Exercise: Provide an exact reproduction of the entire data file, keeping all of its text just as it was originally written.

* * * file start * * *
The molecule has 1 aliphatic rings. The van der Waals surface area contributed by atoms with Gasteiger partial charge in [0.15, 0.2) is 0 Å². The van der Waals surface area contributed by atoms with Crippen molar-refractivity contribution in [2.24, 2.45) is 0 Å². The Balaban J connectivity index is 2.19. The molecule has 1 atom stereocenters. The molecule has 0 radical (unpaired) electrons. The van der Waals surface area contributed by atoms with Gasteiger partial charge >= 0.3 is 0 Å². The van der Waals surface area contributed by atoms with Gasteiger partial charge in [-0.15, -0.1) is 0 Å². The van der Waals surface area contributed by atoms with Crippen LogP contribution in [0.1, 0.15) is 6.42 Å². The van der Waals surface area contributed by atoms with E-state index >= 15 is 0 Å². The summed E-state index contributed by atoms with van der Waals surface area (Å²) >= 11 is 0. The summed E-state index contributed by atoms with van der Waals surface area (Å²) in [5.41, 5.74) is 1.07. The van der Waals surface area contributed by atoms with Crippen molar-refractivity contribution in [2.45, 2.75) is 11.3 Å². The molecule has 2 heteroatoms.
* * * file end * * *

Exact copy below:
The molecule has 1 aliphatic rings. The van der Waals surface area contributed by atoms with Gasteiger partial charge in [0.15, 0.2) is 0 Å². The van der Waals surface area contributed by atoms with Crippen molar-refractivity contribution in [2.24, 2.45) is 0 Å². The Balaban J connectivity index is 2.19. The molecule has 1 atom stereocenters. The molecule has 0 radical (unpaired) electrons. The van der Waals surface area contributed by atoms with Gasteiger partial charge >= 0.3 is 0 Å². The van der Waals surface area contributed by atoms with Gasteiger partial charge in [-0.15, -0.1) is 0 Å². The van der Waals surface area contributed by atoms with Crippen LogP contribution in [0.1, 0.15) is 6.42 Å². The van der Waals surface area contributed by atoms with E-state index >= 15 is 0 Å². The summed E-state index contributed by atoms with van der Waals surface area (Å²) >= 11 is 0. The summed E-state index contributed by atoms with van der Waals surface area (Å²) in [5.41, 5.74) is 1.07. The van der Waals surface area contributed by atoms with Crippen molar-refractivity contribution in [2.45, 2.75) is 11.3 Å². The molecule has 2 heteroatoms.